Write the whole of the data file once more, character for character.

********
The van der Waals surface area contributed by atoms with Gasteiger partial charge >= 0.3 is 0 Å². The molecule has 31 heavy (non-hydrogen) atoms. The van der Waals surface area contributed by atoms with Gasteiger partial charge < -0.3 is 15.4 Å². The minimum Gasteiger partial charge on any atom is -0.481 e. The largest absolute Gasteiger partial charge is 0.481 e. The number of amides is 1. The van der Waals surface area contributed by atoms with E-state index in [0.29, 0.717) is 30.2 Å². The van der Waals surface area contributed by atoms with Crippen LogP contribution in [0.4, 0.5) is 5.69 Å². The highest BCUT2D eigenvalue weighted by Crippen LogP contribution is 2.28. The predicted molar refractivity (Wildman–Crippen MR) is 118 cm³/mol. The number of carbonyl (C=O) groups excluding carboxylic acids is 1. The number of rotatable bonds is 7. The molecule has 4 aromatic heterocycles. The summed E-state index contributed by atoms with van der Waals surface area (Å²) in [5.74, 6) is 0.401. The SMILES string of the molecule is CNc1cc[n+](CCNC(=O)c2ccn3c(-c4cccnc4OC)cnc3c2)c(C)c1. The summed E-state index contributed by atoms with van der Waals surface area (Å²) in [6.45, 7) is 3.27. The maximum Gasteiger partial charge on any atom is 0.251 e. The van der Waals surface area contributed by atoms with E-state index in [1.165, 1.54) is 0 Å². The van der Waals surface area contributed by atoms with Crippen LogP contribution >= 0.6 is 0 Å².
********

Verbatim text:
The van der Waals surface area contributed by atoms with Gasteiger partial charge >= 0.3 is 0 Å². The molecule has 31 heavy (non-hydrogen) atoms. The van der Waals surface area contributed by atoms with Gasteiger partial charge < -0.3 is 15.4 Å². The minimum Gasteiger partial charge on any atom is -0.481 e. The largest absolute Gasteiger partial charge is 0.481 e. The number of amides is 1. The van der Waals surface area contributed by atoms with E-state index in [0.29, 0.717) is 30.2 Å². The van der Waals surface area contributed by atoms with Crippen LogP contribution in [0.4, 0.5) is 5.69 Å². The highest BCUT2D eigenvalue weighted by Crippen LogP contribution is 2.28. The predicted molar refractivity (Wildman–Crippen MR) is 118 cm³/mol. The number of carbonyl (C=O) groups excluding carboxylic acids is 1. The number of rotatable bonds is 7. The molecule has 4 aromatic heterocycles. The summed E-state index contributed by atoms with van der Waals surface area (Å²) in [5.74, 6) is 0.401. The SMILES string of the molecule is CNc1cc[n+](CCNC(=O)c2ccn3c(-c4cccnc4OC)cnc3c2)c(C)c1. The summed E-state index contributed by atoms with van der Waals surface area (Å²) in [6.45, 7) is 3.27. The maximum Gasteiger partial charge on any atom is 0.251 e. The van der Waals surface area contributed by atoms with E-state index in [1.165, 1.54) is 0 Å². The van der Waals surface area contributed by atoms with Crippen LogP contribution >= 0.6 is 0 Å².